The big downside of being away from home for so long is that we miss our family and friends. Although Skype’s great it’s just not the same as spending time together, especially with our nephews and niece. We’ve been fortunate to have been visited before by Julie’s Mum and Dad (in China) and by our friend Jo (in Vietnam and Uzbekistan), and we were excited to line up another visit in Istanbul, this time from Julie’s sister Steph, brother-in-law Tom and our nephew Olly who was just 12 weeks old when we left on this trip.
Unfortunately the weather wasn’t very cooperative for much of their 10 day visit with clouds or even outright rain. It seemed that autumn had properly arrived in Istanbul. Still we were able to get out for a few walks, had a go on the slides in the many playparks and chased pigeons wherever we could.
Family is very important in Turkey and, in our experience, Turkish people love children (especially super cute and smiley blond haired ones). In every cafe, restaurant or fast food place that we entered, the staff made an effort to find a space for the pushchair, made a fuss of Olly and gave him enough free chips, biscuits and sweets that the rest of us started feeling a bit jealous.
The weather at last brightened up for our final couple of days together and on the last day we took the ferry from Kabataş to the Princes’ Islands. This archipelago of nine islands lies approximately 20km southeast of the mainland in the Sea of Marmara, but is administratively included in the City of Istanbul. Only six of the islands are inhabited but the ferries, of which there are several each day, only stop at the largest four.
We got off at the final island, Büyükada, which is also the largest and most populous of the group. In summer the population swells as it is a popular holiday destination as well as an easy to reach place for day-trippers. It looks as if the city’s rich might be some of those who retreat there as we saw lots of very large and beautifully kept villas.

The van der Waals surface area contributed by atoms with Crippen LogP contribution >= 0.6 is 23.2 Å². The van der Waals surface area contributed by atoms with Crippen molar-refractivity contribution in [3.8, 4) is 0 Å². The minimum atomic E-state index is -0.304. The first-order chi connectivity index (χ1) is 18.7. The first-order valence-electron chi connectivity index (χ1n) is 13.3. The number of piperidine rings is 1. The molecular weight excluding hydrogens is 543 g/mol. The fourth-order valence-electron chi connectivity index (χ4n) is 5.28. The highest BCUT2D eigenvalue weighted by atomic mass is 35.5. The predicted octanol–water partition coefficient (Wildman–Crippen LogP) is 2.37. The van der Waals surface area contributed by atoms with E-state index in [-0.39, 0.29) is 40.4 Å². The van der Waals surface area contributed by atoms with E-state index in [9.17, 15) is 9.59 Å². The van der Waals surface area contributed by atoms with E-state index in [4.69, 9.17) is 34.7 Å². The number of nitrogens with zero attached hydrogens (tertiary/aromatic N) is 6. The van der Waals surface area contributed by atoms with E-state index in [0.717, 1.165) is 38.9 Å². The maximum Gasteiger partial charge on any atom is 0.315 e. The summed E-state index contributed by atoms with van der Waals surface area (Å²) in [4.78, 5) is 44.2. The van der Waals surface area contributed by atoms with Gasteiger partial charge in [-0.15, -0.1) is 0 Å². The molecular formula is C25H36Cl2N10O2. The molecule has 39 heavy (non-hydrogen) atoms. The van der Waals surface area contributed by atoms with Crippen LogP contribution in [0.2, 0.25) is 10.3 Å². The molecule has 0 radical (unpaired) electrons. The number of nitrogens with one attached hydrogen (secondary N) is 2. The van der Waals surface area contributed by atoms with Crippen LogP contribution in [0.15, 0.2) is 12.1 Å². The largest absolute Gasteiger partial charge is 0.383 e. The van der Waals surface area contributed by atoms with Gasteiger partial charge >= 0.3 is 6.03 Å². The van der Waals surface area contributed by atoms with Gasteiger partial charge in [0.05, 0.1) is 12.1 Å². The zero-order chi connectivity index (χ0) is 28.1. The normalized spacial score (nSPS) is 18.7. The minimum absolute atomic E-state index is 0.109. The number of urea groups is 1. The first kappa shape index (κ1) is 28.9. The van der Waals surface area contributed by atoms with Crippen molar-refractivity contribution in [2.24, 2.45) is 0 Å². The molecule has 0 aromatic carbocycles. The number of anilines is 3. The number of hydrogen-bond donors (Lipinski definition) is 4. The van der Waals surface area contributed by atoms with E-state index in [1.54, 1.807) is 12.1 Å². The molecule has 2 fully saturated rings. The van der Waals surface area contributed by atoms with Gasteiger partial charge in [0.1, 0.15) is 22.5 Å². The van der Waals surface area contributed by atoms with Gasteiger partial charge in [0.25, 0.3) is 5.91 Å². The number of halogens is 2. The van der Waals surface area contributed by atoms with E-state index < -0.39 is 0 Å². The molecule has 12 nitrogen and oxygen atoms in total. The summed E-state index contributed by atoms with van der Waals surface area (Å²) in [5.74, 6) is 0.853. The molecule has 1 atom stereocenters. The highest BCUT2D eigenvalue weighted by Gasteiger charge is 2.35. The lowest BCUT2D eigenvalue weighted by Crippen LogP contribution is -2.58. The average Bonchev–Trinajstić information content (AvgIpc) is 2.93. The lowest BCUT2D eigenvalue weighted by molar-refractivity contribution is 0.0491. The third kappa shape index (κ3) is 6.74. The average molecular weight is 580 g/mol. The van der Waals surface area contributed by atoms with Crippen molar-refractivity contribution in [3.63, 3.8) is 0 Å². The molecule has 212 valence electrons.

On all of the islands, the only motorised traffic allowed are service vehicles (police, rubbish collection, etc.) so the only ways to get around are on foot, by bicycle or by horse drawn carriage, called fayton. We were ready to stretch our legs after 90 minutes on the ferry and soon noticed that several of the horses pulling faytons looked to be poorly kept so decided to stick to moving under our own steam.
We set off towards the Monastery of St George and viewpoint on top of the southernmost of the island’s two hills. It was very pleasant walking the streets with no traffic noise, eyeing up the grand villas and waving at all the stray cats (hello miaow!). After we’d left the houses behind we noticed areas of picnic tables under the pine trees. They looked like a perfect place for us to eat the sandwiches that we had brought and we settled ourselves down. We were just about to tuck in when a man approached demanding 3TL per person (just under £1) to sit there. That seemed a bit steep, no wonder all the other tables were empty, so we moved on and ate as we wandered.
Having eaten our lunch and checked the distances on the map we realised that we wouldn’t have time to walk up to the monastery and make it back in time for the 3pm ferry so we took the other fork in the road and walked in a loop around to the village.
On the ferry back we were thrilled to see a school of dolphins leaping across the wake of the boat. A fabulous end to our stay in this beautiful city.